The Asphalt Institute defines pavement maintenance and repair as “routine work performed to keep a pavement, under normal conditions of traffic and forces of nature, as nearly as possible in its as-constructed condition.” That is to say, keep it as close to 100 on the PCI as possible… It is recommended to keep that score registering around the 70 threshold or above because repairs begin to become reactive rather than preventative and consequently more expensive when below 70.
In the PCI cycle, the Asphalt Institute classifies three types of pavement repairs: maintenance, rehabilitation, and reconstruction. Rehabilitation can typically cost 10 times as much as maintenance and reconstruction can cost much more than that.
An effective preventative maintenance program involves (in increasing order of importance) crack filling, drainage management, patching, and seal coating. See our article titled “Examining the top three enemies of pavement: Water, water, and water” for more useful information on this topic. Most pavement problems start with small cracks which ultimately lead to widespread cracking after moisture intrusion. The Asphalt Institute estimates that once approximately 20 percent of a pavement structure shows “alligatoring” cracking at the surface, preventative maintenance and patching becomes useless because there is more widespread damage underneath that isn’t visible at the surface, and rehabilitation is then required. All “alligator” cracking starts underneath the pavement in the sub-base or sub-grade and works its way upward to the surface. So pavements can have all sorts of invisible, yet imminent, problems.
In its 7th Edition of The Asphalt Handbook, The Asphalt Institute provides this illustrative analogy which serves as a good summary of the importance of preventative maintenance: “A good analogy for preventative maintenance is the painting of a house. When the paint fades, it is repainted; the responsible homeowner does not wait until the paint is cracked and peeling. As with painting a house, the effectiveness of the preventative maintenance is directly related to the condition of the pavement.”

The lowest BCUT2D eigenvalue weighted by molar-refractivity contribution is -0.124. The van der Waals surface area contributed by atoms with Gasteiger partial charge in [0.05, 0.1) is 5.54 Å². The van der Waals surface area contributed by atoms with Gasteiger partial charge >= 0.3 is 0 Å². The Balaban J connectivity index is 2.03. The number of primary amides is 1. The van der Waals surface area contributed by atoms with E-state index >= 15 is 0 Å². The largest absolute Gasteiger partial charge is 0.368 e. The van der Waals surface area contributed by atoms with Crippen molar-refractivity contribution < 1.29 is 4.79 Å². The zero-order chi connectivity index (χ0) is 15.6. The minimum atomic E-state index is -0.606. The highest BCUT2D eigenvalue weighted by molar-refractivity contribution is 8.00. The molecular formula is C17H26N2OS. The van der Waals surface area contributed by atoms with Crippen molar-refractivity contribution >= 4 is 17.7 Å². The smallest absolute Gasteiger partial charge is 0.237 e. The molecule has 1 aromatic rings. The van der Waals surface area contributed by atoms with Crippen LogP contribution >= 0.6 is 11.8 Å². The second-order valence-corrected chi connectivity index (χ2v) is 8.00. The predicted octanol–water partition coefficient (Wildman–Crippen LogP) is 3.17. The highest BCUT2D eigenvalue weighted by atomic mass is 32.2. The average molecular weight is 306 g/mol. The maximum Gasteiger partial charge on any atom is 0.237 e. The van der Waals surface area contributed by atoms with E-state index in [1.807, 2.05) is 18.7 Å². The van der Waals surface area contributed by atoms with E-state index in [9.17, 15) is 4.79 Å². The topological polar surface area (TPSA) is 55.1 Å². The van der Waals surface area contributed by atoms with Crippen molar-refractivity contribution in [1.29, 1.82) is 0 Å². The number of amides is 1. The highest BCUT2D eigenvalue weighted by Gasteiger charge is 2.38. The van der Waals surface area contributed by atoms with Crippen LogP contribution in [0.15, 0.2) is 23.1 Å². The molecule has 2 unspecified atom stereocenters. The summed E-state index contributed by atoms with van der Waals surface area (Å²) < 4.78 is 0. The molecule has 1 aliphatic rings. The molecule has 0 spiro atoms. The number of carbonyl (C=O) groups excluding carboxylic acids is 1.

The biggest contributor to asphalt damage and deterioration is – fortunately and unfortunately – the easiest and cheapest to prevent. The reason it’s unfortunate is because most property owners and managers have a reactionary mindset with regard to pavement maintenance, rather than a preventative one. This is a truly classic example where an ounce of prevention is worth a pound of cure. If you’re going to have anything done to your parking lot, having a qualified contractor perform crack filling is by far the highest priority.
According to the Asphalt Institute’s Mike Sonnenberg, the three largest contributors to asphalt damage are “water, water, and water.” Moisture penetration through the surface to the pavement sub-base and sub-grade can cause an array of new and more costly problems to the surface pavement including potholes and widespread cracking or “alligator” cracking. Furthermore, the sub-base can become damaged. The remedy for each of these failures becomes progressively and exponentially more expensive: (1) crack filling is cheap (2) pavement patching is more expensive (3) sub-base rehabilitation is more expensive still.
Under most circumstances, crack filling is going to cost between $1 and $2 per lineal foot for cleaning and filling. This modest cost can potentially prevent thousands of dollars of rehabilitation or reconstruction of the pavement layer and the sub-base and sub-grade layers from asphalt damage. We strongly recommend it.